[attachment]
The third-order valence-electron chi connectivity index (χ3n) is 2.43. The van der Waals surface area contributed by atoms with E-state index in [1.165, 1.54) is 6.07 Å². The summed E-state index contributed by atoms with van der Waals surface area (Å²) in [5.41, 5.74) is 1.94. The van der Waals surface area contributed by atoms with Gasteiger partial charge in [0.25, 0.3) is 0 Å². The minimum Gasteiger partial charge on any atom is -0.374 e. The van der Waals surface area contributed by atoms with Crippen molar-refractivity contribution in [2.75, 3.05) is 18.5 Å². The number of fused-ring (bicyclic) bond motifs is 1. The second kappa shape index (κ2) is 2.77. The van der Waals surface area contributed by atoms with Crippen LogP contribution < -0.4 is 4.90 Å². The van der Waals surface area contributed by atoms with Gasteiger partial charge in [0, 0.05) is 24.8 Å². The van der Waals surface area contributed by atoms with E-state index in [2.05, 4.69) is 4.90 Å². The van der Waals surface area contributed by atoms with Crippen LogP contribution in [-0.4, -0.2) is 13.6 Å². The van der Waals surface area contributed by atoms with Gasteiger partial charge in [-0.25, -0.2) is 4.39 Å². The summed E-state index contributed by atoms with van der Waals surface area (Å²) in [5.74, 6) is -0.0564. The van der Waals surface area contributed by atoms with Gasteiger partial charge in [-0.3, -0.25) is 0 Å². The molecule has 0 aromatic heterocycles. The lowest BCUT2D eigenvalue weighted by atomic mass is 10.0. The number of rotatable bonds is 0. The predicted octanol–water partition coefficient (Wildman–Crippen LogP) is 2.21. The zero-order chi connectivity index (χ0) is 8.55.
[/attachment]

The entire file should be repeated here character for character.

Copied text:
The third-order valence-electron chi connectivity index (χ3n) is 2.43. The van der Waals surface area contributed by atoms with E-state index in [1.165, 1.54) is 6.07 Å². The summed E-state index contributed by atoms with van der Waals surface area (Å²) in [5.41, 5.74) is 1.94. The van der Waals surface area contributed by atoms with Gasteiger partial charge in [0.25, 0.3) is 0 Å². The minimum Gasteiger partial charge on any atom is -0.374 e. The van der Waals surface area contributed by atoms with Crippen molar-refractivity contribution in [2.75, 3.05) is 18.5 Å². The number of fused-ring (bicyclic) bond motifs is 1. The second kappa shape index (κ2) is 2.77. The van der Waals surface area contributed by atoms with Crippen LogP contribution < -0.4 is 4.90 Å². The van der Waals surface area contributed by atoms with Gasteiger partial charge in [0, 0.05) is 24.8 Å². The van der Waals surface area contributed by atoms with E-state index in [2.05, 4.69) is 4.90 Å². The van der Waals surface area contributed by atoms with Crippen LogP contribution in [-0.4, -0.2) is 13.6 Å². The van der Waals surface area contributed by atoms with Gasteiger partial charge in [-0.25, -0.2) is 4.39 Å². The summed E-state index contributed by atoms with van der Waals surface area (Å²) in [5.74, 6) is -0.0564. The van der Waals surface area contributed by atoms with Gasteiger partial charge in [-0.3, -0.25) is 0 Å². The molecule has 0 aromatic heterocycles. The lowest BCUT2D eigenvalue weighted by atomic mass is 10.0. The number of rotatable bonds is 0. The predicted octanol–water partition coefficient (Wildman–Crippen LogP) is 2.21. The zero-order chi connectivity index (χ0) is 8.55.